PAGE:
"The sequel is never as good as the original."
That maxim makes me shudder, now that I'm at the point of planning and writing sequels to two of my novels. Will the readers love them like they loved the first ones? Heck, will the publishers even want them? Which characters do I continue? How many successful elements of the first story should I re-use in the second to keep it consistent but not repetitive?
The good new is that sequels in literature don't have the same poor-cousin reputation as sequels in Hollywood. Publishers have been smart enough to market books as series rather than sequels. "Series" is a term with considerably more cache, since it implies a set of equals rather than an original followed by hangers-on and imitations.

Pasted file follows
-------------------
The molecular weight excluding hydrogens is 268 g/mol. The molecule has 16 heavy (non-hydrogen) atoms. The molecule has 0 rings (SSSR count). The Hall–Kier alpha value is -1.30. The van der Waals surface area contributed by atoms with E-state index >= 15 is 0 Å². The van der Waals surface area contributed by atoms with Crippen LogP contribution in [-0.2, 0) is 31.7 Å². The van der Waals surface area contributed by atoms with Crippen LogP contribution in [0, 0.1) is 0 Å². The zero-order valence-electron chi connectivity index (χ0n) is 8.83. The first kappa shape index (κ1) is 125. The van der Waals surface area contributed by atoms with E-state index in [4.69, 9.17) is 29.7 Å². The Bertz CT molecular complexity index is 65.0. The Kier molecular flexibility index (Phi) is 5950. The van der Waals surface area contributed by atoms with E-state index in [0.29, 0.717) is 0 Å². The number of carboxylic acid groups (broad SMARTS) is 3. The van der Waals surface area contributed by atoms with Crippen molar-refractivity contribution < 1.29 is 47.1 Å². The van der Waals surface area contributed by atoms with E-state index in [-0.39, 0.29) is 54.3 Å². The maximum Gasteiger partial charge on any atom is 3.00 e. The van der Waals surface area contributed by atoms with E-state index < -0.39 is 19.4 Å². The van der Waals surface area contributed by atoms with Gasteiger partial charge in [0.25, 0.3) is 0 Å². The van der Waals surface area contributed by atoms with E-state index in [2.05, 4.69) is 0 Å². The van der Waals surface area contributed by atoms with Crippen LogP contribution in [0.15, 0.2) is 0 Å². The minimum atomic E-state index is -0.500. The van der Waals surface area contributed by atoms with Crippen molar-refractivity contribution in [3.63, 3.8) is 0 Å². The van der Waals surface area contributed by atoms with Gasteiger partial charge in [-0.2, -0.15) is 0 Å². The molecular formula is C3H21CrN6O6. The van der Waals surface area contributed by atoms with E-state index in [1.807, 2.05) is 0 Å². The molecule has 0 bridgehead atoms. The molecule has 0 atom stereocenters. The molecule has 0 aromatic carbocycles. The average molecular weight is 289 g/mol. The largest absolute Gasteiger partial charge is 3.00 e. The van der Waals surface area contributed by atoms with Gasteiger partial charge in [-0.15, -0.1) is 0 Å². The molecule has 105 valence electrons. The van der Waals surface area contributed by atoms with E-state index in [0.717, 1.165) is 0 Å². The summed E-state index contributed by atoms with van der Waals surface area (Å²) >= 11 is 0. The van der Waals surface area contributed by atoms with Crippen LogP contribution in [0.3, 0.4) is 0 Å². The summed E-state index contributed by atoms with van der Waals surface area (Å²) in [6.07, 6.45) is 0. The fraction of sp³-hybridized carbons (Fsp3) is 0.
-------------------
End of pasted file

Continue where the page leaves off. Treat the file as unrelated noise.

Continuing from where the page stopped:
There's also the honorable history of the sequel/series, dating back to ancient literature. If you liked Oedipus Rex, you'll love Oedipus at Colonus. Enjoyed Horace's Odes? Well, rush right out and buy a rolled papyrus copy of Horace's Epodes.
Oh, and then there's The Iliad, followed by The Odyssey. Wait, you're one of those nay-saying types who think they were written by two different people? Ah, the ghost-written sequel. Definitely a topic for another day.
What has been your experience reading (or writing) sequels?